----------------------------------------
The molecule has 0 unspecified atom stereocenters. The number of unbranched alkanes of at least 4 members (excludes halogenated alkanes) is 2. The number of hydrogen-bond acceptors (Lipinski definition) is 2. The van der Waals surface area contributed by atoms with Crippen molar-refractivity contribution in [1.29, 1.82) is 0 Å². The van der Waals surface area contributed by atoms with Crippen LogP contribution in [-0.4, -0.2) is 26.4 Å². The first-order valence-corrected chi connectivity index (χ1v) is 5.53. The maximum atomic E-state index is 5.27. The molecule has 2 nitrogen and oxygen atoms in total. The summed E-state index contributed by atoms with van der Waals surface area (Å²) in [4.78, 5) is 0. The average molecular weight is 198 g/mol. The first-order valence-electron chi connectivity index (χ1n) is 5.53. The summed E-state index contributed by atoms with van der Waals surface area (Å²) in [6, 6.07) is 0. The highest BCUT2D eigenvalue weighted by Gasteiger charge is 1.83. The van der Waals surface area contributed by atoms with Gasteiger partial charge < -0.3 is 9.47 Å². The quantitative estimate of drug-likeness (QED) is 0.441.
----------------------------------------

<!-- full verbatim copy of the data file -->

The molecule has 0 unspecified atom stereocenters. The number of unbranched alkanes of at least 4 members (excludes halogenated alkanes) is 2. The number of hydrogen-bond acceptors (Lipinski definition) is 2. The van der Waals surface area contributed by atoms with Crippen molar-refractivity contribution in [1.29, 1.82) is 0 Å². The van der Waals surface area contributed by atoms with Crippen LogP contribution in [-0.4, -0.2) is 26.4 Å². The first-order valence-corrected chi connectivity index (χ1v) is 5.53. The maximum atomic E-state index is 5.27. The molecule has 2 nitrogen and oxygen atoms in total. The summed E-state index contributed by atoms with van der Waals surface area (Å²) in [4.78, 5) is 0. The average molecular weight is 198 g/mol. The first-order valence-electron chi connectivity index (χ1n) is 5.53. The summed E-state index contributed by atoms with van der Waals surface area (Å²) in [6, 6.07) is 0. The highest BCUT2D eigenvalue weighted by Gasteiger charge is 1.83. The van der Waals surface area contributed by atoms with Gasteiger partial charge < -0.3 is 9.47 Å². The quantitative estimate of drug-likeness (QED) is 0.441.